COAL: A northwestern Washington state county votes to prohibit new construction of fossil fuel infrastructure — a decision sparked by fights over since-rejected plans to build coal and oil hubs there. (Inside Climate News)

 ALSO:
The Biden administration slashed Arch Resources’ coal royalty rate at its Elk Creek mine in Colorado and Coal Creek mine in Wyoming, lowering costs for the company despite the president’s pledges to reduce fossil fuel dependence. (E&E News, subscription)
Arch Resources nets $40 million in second-quarter profit from its Black Thunder and Coal Creek mines in Wyoming, crediting rising demand and prices for coal. (Gillette News-Record)
Bureau of Land Management officials believe a burning coal seam may have ignited a Wyoming wildfire that has burned 3,000 acres so far. (Oil City News)

OIL & GAS: A Colorado county adopts strict oil and gas regulations — including 2,000-foot setbacks from homes, schools and parks — that industry officials say amount to a drilling ban. (Colorado Sun)

LITHIUM: A federal judge rules the Reno-Sparks Indian Colony and Atsa kookakuh wyh Nuwu/People of Red Mountain may join an environmentalists’ lawsuit seeking to block the proposed Thacker Pass lithium mine in Nevada. (Reuters)

SOLAR: California rooftop solar installers say the threat of conservation alerts and rolling power outages have driven an increase in installations this summer. (KTVU)

GRID:
Public Service Company of New Mexico warns state regulators of potential brownouts next summer as construction is delayed on solar projects to replace the closing San Juan Generating Station. (Santa Fe New Mexican)
Tesla customers in California will not be paid to participate in a “virtual grid” in which they send excess power from Powerwall batteries back to the grid during times of high demand. (Canary Media)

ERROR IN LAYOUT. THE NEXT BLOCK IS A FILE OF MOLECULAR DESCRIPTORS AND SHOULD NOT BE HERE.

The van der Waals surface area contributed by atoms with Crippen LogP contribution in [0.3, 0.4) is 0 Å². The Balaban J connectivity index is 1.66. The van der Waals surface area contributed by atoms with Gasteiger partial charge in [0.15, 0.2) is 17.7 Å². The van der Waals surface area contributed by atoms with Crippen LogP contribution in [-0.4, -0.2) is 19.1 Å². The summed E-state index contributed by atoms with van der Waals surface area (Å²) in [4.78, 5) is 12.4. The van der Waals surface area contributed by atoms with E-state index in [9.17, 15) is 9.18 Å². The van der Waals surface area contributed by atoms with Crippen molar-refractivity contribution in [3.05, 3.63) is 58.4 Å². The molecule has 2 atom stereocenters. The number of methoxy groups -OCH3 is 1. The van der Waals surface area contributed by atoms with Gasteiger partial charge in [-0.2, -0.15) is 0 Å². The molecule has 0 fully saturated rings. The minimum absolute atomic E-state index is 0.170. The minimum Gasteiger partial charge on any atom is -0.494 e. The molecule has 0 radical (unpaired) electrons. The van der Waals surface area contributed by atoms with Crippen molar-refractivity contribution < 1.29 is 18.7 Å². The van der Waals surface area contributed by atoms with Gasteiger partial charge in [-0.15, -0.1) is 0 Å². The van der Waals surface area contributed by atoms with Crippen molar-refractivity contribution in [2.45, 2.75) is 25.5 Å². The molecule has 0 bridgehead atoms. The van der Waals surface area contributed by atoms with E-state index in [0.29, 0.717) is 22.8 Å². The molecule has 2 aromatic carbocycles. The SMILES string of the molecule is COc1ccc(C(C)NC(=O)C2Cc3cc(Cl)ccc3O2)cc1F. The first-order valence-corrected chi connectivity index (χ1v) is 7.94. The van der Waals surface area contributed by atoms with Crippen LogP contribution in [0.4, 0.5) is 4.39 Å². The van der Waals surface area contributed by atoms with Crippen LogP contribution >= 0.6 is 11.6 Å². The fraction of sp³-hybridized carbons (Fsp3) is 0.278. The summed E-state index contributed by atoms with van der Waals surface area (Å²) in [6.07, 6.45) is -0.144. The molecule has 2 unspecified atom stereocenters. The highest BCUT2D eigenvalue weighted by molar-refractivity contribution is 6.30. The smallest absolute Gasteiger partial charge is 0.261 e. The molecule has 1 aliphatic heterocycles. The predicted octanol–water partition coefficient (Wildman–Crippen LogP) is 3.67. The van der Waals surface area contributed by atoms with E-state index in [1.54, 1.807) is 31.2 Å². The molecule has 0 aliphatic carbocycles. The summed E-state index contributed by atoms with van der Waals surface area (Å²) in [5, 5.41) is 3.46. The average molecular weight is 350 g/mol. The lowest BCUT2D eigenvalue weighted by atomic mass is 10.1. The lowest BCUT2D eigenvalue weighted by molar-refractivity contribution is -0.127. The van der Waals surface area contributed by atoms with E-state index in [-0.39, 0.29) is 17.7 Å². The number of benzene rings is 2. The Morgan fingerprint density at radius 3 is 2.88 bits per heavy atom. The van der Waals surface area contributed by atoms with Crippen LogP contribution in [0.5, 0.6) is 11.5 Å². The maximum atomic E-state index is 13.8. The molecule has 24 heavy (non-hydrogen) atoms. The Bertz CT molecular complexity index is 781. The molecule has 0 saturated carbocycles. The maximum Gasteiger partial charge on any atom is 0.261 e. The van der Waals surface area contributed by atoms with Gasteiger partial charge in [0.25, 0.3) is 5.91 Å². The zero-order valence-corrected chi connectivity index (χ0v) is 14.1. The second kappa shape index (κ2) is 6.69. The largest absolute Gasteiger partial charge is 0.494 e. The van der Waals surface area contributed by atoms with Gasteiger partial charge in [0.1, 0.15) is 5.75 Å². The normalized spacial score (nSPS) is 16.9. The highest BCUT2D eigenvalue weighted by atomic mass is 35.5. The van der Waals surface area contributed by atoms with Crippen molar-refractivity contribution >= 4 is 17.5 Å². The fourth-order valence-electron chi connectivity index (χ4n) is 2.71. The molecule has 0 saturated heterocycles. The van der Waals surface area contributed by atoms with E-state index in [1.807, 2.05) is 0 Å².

WIND: The Biden administration identifies another area off the California coast for potential wind power development. (Tribune)

UTILITIES: Public Service Company of New Mexico and Avangrid continue to negotiate with critics of a proposed merger between the two entities to garner support before next month’s hearings. (Albuquerque Journal) 

CLIMATE: Record-high temperatures and smoke from West Coast wildfires plagued the Interior Northwest this week as another “heat dome” covered the region. (Associated Press)

TRANSPORTATION: Nevada regulators move closer to adopting more stringent tailpipe emissions standards and rules to bring more zero-emissions vehicles to market as both the auto industry and environmentalists voice support for the standards. (Nevada Independent)

GEOTHERMAL: A California county approves proposed upgrades to an Imperial Valley geothermal facility despite opposition from local residents. (Desert Review)

EFFICIENCY: Computer giant Dell will no longer ship some versions of its gaming products to California, Oregon, Hawaii, Washington and Colorado because the PCs do not meet new energy efficiency standards. (Guardian)

COMMENTARY: Federal regulators’ handling of Colorado and New Mexico cooperatives’ push to end their membership with Tri-State Generation bodes well for efforts to reform the transmission and generation model, two Colorado lawyers say. (Utility Dive)